And then there’s the potential of a redundancy payment of around £36,000.

These figures, apart from the redundancy, are based on nationally agreed figures where the council itself will have no discretion.

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News, views and analysis about the people of Croydon, their lives and political times in the diverse and most-populated borough in London. Based in Croydon and edited by Steven Downes. To contact us, please email
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16 Responses to Council’s rubbish director is set to take early retirement

  1. D McNair says:

    Next Piss poor Perry please

  2. Eric Nash says:

    Just a thought. How can someone who is taking early retirement be eligible for a redundancy payment? Has there been an open consultation process on the Council’s proposal to delete the post he holds? If not there can surely be no redundancy and we save a few thousand precious pounds.

  3. David White says:

    This isn’t strictly a redundancy situation, is it, seeing that someone else is apparently already being groomed for the same job?

    • It’s Croydon Council, David…

    • Jack Griffin says:

      There was a time when, IIRC, you could not fill a role made redundant for something like 18 months.

      Now you can, usually to take on someone cheaper, provided the encumbent has been offered the reduced position first.

      If they haven’t, they can then sue for unfair dismissal but Trigger quite possibly thinks he’s well out of it, especially if he’s getting a good (possibly enhanced) package to go.

  4. Ade Nauseum says:

    Croydon had a lot of rubbish directors.

  5. Dave Russell says:

    “director of sustainable communities” – yet another nonsensical title. What does it mean?

  6. Kevin Croucher says:

    The advantage of jobs with meaningless titles like that is it very difficult for anyone to say whether or not you have been a success

  7. Leslie Parry says:

    I am not surprised at this early departure as such Senior Managers within the historical culture of Croydon live in past so called achievements. But fast forward to this Directors current portfolio and it is littered with failures, not providing levels of service the public pay for, waisting council finances, and he is quick to say No to public opinion. This Directors portfolio of responsibility must have a deep dive review and split the job responsibilities his departure gives that opportunity also to examine the problematic culture of staff who do not put people first!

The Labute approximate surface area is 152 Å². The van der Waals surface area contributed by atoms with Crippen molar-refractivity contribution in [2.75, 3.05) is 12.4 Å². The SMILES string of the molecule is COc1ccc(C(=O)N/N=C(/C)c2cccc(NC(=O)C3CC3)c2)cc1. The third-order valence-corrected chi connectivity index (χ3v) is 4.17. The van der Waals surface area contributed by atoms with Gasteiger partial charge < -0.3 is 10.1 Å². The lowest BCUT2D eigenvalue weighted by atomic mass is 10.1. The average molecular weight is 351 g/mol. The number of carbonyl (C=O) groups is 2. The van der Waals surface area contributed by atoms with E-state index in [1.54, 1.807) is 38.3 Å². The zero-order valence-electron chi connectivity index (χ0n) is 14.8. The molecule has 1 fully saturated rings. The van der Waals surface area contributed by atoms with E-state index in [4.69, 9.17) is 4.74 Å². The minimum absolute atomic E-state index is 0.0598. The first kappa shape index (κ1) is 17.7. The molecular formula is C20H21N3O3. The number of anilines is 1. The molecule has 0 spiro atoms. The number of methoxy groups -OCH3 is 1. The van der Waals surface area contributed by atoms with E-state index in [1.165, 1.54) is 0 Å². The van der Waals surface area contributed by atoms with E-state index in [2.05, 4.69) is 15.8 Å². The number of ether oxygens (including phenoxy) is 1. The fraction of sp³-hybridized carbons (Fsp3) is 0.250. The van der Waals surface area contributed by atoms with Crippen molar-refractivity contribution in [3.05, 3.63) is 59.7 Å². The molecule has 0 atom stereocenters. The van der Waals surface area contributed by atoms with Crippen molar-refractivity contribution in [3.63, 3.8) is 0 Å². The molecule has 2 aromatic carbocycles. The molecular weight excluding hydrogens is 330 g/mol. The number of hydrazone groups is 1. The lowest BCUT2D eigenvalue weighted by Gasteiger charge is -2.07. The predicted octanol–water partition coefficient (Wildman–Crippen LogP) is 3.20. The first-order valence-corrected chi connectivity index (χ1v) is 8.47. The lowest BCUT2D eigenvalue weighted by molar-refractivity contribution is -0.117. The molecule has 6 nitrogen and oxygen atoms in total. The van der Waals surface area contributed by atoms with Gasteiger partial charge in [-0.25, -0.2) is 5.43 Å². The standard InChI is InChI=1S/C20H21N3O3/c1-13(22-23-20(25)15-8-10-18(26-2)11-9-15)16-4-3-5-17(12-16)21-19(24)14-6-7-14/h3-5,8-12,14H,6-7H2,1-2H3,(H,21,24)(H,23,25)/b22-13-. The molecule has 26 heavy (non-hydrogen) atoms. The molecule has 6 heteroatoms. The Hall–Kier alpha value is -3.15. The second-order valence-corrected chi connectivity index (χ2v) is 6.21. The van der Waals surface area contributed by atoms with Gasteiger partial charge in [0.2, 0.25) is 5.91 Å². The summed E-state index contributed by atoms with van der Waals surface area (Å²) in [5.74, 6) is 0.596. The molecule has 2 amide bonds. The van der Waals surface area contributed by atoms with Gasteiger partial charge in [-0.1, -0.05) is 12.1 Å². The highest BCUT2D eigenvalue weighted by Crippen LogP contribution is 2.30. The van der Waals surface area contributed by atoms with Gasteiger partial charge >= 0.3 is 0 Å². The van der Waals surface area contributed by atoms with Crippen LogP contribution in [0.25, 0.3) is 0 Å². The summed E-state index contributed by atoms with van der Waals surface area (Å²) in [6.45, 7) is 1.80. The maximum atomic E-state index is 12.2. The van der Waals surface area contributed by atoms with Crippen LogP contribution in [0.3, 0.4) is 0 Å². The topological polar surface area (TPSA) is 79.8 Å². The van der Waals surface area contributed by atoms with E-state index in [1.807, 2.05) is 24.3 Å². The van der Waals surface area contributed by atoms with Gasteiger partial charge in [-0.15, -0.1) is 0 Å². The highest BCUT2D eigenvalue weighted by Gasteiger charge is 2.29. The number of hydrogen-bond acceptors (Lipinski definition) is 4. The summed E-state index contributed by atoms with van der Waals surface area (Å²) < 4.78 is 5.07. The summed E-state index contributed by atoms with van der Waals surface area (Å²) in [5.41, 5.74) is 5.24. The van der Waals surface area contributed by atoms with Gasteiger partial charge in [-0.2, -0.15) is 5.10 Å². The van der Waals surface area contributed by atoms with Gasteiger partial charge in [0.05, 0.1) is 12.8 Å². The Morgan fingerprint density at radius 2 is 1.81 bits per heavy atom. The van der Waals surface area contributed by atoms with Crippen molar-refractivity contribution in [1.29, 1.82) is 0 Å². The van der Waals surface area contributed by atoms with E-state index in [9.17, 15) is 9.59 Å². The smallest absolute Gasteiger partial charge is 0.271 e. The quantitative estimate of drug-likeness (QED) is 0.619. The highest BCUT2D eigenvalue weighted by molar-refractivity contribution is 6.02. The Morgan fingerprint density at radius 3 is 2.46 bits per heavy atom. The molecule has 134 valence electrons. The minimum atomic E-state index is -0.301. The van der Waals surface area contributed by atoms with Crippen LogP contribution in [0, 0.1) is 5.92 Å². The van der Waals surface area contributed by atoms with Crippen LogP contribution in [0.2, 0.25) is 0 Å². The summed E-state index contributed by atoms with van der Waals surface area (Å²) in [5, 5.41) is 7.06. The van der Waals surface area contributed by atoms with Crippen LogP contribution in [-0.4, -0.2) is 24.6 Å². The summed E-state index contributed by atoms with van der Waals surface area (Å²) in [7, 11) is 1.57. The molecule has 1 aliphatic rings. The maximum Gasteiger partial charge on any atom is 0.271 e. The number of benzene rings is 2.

8. John says:

    What was he actually accountable for? What did he actually do? What added valued did he contribute (not his staff) to the Council in pound note terms? He may have been just another manager without any added value.

  9. Maverick says:

    This has to be music to my ears.

    As former member of his staff I found his statement totally farcical , he treated most with contempt and was not a team player ,he was best known as “Steve Lies”.

    I’m sure he has been offered employment with another company, just hope they know what they are taking on ! I’m sure there will be some happy members of staff who will be celebrating his going.

  10. Lewis White says:

    I have only met Steve Iles once, when he met me and a chair of a local RA to look at the condition of the Brighton Road in Coulsdon. He listened to our concerns, whuch was that the council were planning to take out the attractive grey natural granite sett central median –which had been a part of the TFL/ Croydon town centre paving project, installed some 5 or so years before..

    As a feature, about a metre wide, it divided the wide road into two lanes, so reduced the visual scale of the tarmac road, and thereby made most drivers drive a bit slower.

    It was, sadly, cracking up as a result of variable quality of underlying construction, and the massive pressure of buses over-running the feature.

    He agreed that it would be a shame, visually, but that they had to remove the defective one.. He then came up with the idea of having a new “imprinted bitumen” median that almost looks the same in the general view, but does not crack up.

    So, whilst we were sad that the beautiful real stone was going to go, we were happy with the result. We were happy that he had actually met us, listened and acted.

    I would just mention that Mr Ile’s progress from road worker to Senior officer does show that progression in local authorities is –or maybe , was– possible for someone entering as a manual worker to senior officer, which surely must be a good thing.

    Over the years in local government I have met and worked with many such people who have worked for one council for their whole careers. Many are truly excellent managers and people.

    I suspect that Mr Iles is in fact one of the last of the line of manual worker to Director.

    At some time in the years of the 90’s and noughties, a new breed of “manager” came in who knew absolutely nothing about the technical subjects they were responsible for.

    We are now reaping the miserable harvest of such a de-skilled local government.
    More than sad.

  11. Eddie says:

    How lovely! The director with his already decent salary, choosing to step down, looks to be getting a very generous redundancy (how?) and early retirement package. That must be all the hard work stopping flytipping on our streets…

    Shame tho about the 26 officers in homeless department who aren’t even being offered voluntary redundancy. Nice to see the council treating everyone equal.

  12. Sue Pearson says:

    I’ve had dealings with Steve Iles many times, over the years. He listens, he responds and he takes action – he does his job.

    The person who doesn’t listen, communicate or make good decisions is Katherine Kerswell – she will be here in a year’s time, with her lawyers, awaiting her retirement ‘pay-out’ having done fuck-all for Croydon. Sack her now. This woman is a disgrace.